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Religion Today Blog Christian Blog and Commentary

Bonnie Pritchett

Religious persecution, missions, Christianity around the world

Two students have filed a lawsuit against their Pennsylvania school district for the right to operate a pro-life club according to their proposed mission statement. The lawsuit, filed July 11, came after the district refused to back down from requiring the club’s policies meet unprecedented standards.

Elizabeth Castro and Grace Schairer jumped through all the requisite hoops to establish Trojans for Life at Parkland High School in Allentown, Penn., only to have their request denied in March. After attorneys with the Thomas More Society warned the district in a letter that its actions violated the students’ constitutional rights, the school backed down but with a caveat.

The club said its mission was to “establish an active pro-life culture among the youth of our community by educating our peers on life.” But the district demanded the students keep their pro-life message confined to members only and changed the mission to “establish[ing] an active pro-life culture among our members by educating our members on life.”

“As far as we know, no other club is restricted to advocating and educating solely their own members, but are permitted to engage in speech with the entire school,” Thomas More Society attorney Jocelyn Floyd told me. “Even after we explained the problems with those restrictions and gave legal support to back up our explanations, the district insisted that it would not change its positions on any of them.”

With negotiations at an impasse, Castro and Schairer filed the lawsuit in the U.S. District Court for the Eastern District of Pennsylvania. The lawsuit, Castro v. Parkland School District, claims the district’s actions violate the federal Equal Access Act and the First Amendment.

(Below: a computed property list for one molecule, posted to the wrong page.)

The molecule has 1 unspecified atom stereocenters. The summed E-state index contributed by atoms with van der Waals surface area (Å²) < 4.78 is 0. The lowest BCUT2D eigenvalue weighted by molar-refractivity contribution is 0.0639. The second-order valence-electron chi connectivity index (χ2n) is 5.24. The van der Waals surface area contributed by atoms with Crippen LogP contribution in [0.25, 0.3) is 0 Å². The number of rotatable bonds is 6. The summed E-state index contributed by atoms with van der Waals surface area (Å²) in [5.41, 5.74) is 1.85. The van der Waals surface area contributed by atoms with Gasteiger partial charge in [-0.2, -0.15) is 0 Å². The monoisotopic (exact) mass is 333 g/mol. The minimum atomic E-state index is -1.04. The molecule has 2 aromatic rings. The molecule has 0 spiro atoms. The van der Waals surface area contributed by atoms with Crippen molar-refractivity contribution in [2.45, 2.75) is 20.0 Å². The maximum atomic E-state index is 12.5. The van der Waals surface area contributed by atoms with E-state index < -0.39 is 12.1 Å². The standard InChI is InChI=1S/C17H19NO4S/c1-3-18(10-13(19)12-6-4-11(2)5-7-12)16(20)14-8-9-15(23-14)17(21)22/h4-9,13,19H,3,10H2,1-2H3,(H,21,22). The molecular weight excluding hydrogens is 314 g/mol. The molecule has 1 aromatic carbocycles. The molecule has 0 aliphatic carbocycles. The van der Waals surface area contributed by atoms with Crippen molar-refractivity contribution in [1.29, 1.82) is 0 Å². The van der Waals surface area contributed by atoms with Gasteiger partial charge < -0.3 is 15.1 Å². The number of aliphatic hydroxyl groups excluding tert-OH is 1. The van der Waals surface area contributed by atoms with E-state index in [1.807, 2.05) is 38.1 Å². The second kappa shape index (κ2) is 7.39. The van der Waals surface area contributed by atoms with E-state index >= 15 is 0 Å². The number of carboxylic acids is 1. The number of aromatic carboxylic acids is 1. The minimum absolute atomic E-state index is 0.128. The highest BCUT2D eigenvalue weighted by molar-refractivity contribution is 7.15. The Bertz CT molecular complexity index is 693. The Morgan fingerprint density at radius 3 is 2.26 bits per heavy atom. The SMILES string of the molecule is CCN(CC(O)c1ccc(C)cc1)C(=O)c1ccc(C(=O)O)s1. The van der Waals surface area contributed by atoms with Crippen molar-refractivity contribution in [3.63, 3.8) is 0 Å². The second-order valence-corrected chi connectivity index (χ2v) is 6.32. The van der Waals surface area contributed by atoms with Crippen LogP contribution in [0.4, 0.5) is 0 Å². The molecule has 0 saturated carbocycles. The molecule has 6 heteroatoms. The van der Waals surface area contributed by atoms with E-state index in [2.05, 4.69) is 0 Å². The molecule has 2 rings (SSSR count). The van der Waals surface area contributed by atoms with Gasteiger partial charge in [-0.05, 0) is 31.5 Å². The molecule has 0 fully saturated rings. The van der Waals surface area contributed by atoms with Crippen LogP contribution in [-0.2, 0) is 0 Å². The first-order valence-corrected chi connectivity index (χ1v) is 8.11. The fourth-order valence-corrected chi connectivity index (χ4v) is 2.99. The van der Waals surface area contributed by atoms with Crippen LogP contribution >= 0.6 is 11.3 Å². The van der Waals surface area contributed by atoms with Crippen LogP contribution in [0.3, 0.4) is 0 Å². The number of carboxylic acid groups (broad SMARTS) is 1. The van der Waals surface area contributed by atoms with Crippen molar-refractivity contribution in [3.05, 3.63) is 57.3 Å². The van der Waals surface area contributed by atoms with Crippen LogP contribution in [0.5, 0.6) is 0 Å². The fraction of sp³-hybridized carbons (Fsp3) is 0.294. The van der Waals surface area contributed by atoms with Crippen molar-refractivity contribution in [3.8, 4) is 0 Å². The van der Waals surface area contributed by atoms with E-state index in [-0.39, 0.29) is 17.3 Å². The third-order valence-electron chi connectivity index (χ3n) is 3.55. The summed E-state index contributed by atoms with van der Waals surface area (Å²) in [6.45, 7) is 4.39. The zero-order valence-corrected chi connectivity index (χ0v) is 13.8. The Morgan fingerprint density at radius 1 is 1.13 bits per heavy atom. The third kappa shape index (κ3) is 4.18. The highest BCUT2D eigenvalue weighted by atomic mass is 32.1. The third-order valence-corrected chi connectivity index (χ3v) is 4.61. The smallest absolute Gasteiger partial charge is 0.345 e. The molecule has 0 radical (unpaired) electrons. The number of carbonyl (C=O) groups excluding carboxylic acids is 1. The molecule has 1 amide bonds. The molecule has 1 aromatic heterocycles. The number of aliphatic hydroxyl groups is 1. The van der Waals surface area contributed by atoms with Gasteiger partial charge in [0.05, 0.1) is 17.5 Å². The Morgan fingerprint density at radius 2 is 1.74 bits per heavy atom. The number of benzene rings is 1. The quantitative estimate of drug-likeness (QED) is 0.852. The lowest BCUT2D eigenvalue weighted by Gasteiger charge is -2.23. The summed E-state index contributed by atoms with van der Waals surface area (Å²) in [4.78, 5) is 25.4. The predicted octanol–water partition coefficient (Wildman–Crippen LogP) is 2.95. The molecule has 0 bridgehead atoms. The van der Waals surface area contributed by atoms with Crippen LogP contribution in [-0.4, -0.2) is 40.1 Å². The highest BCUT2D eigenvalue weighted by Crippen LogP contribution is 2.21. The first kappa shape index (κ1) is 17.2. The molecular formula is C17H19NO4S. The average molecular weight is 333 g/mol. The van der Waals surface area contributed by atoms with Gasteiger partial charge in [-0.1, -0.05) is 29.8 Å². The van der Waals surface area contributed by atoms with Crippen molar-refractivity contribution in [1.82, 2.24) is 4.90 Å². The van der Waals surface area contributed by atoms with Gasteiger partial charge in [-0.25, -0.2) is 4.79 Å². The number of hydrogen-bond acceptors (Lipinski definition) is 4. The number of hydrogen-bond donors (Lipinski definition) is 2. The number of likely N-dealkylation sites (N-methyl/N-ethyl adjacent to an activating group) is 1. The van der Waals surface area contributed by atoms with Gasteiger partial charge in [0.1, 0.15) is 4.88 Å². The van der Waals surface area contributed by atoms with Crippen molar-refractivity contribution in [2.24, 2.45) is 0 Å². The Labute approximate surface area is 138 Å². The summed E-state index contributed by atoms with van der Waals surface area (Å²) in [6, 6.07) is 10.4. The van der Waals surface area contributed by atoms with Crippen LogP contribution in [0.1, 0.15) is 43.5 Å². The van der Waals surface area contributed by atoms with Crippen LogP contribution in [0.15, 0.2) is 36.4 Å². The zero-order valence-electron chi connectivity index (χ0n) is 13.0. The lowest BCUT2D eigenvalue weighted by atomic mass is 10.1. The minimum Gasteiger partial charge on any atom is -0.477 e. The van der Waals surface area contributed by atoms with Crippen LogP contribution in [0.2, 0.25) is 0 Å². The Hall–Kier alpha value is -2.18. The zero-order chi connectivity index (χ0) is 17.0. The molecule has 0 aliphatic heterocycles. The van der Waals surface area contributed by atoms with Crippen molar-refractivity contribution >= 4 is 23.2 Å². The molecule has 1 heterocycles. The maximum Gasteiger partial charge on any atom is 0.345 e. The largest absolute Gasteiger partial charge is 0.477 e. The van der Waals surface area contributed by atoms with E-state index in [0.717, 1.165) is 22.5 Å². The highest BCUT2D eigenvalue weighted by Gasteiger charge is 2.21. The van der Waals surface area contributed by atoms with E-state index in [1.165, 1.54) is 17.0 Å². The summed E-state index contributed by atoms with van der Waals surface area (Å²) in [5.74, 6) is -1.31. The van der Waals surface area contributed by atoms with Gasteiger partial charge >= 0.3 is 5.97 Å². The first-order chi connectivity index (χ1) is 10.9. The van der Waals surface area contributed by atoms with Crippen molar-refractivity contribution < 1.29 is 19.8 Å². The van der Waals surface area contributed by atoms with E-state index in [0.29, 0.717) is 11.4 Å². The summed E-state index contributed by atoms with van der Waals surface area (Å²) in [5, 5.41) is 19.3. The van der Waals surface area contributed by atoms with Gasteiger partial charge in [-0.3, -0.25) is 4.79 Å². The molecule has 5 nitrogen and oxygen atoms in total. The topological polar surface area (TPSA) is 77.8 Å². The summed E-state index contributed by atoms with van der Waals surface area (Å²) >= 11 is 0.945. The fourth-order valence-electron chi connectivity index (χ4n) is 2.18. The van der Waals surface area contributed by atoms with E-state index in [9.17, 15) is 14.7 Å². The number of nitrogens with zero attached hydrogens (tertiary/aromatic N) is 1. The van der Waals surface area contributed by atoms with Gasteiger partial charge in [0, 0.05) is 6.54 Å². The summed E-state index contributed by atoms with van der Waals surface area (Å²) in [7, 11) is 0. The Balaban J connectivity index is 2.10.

The district also prohibited the club from fundraising, fearing a possible violation of the Establishment Clause if money raised by the students went to support religiously affiliated pregnancy centers. But Floyd said the law allows student clubs to use raised funds at their discretion.

Administrators called students’ plans to sponsor a memorial service outside an abortion center “dangerous,” denied the activity, and declared all club activities subject to district approval.

Floyd said no other Parkland High School club is required to operate under such scrutiny, and the standards violate the district’s own policy.

Schairer, who will be a senior this fall, hopes to see the club established before she graduates to educate her peers about abortion and offer resources to students facing unplanned pregnancies.

“The school is treating us like second-class citizens because we want to create a culture of life and be a positive influence to our peers,” she said.

 

Courtesy: WORLD News Service

Photo courtesy: Thinkstockphotos.com

Publication date: July 21, 2017

Barronelle Stutzman, the Washington state florist sued for declining to create custom floral arrangements for a gay wedding, has asked the U.S. Supreme Court to hear her case. In their July 14 appeal, Stutzman’s attorneys asked the court to consolidate her case with that of Colorado baker Jack Phillips,’ which the court agreed to hear this fall.

Stutzman will have to wait until the justices return from their recess in October to find out if they will take up Arlene’s Flowers v. the State of Washington and Arlene’s Flowers v. Ingersoll.